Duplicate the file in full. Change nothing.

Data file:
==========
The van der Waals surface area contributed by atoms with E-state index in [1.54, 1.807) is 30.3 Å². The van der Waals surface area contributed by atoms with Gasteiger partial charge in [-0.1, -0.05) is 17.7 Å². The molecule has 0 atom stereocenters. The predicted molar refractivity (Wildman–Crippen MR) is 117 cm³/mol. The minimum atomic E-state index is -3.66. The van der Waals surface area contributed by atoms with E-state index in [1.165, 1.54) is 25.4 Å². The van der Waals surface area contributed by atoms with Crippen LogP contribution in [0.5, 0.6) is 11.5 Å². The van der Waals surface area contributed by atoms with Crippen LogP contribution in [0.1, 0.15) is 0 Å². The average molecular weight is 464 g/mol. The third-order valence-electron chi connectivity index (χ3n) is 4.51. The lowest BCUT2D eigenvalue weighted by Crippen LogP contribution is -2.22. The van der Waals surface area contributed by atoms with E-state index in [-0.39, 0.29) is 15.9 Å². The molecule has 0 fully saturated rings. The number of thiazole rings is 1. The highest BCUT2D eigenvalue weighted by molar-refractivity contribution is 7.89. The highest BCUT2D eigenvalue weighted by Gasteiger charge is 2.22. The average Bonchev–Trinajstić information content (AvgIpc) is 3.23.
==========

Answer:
The van der Waals surface area contributed by atoms with E-state index in [1.54, 1.807) is 30.3 Å². The van der Waals surface area contributed by atoms with Gasteiger partial charge in [-0.1, -0.05) is 17.7 Å². The molecule has 0 atom stereocenters. The predicted molar refractivity (Wildman–Crippen MR) is 117 cm³/mol. The minimum atomic E-state index is -3.66. The van der Waals surface area contributed by atoms with E-state index in [1.165, 1.54) is 25.4 Å². The van der Waals surface area contributed by atoms with Crippen LogP contribution in [0.5, 0.6) is 11.5 Å². The van der Waals surface area contributed by atoms with Crippen LogP contribution in [0.1, 0.15) is 0 Å². The average molecular weight is 464 g/mol. The third-order valence-electron chi connectivity index (χ3n) is 4.51. The lowest BCUT2D eigenvalue weighted by Crippen LogP contribution is -2.22. The van der Waals surface area contributed by atoms with E-state index in [-0.39, 0.29) is 15.9 Å². The molecule has 0 fully saturated rings. The number of thiazole rings is 1. The highest BCUT2D eigenvalue weighted by molar-refractivity contribution is 7.89. The highest BCUT2D eigenvalue weighted by Gasteiger charge is 2.22. The average Bonchev–Trinajstić information content (AvgIpc) is 3.23.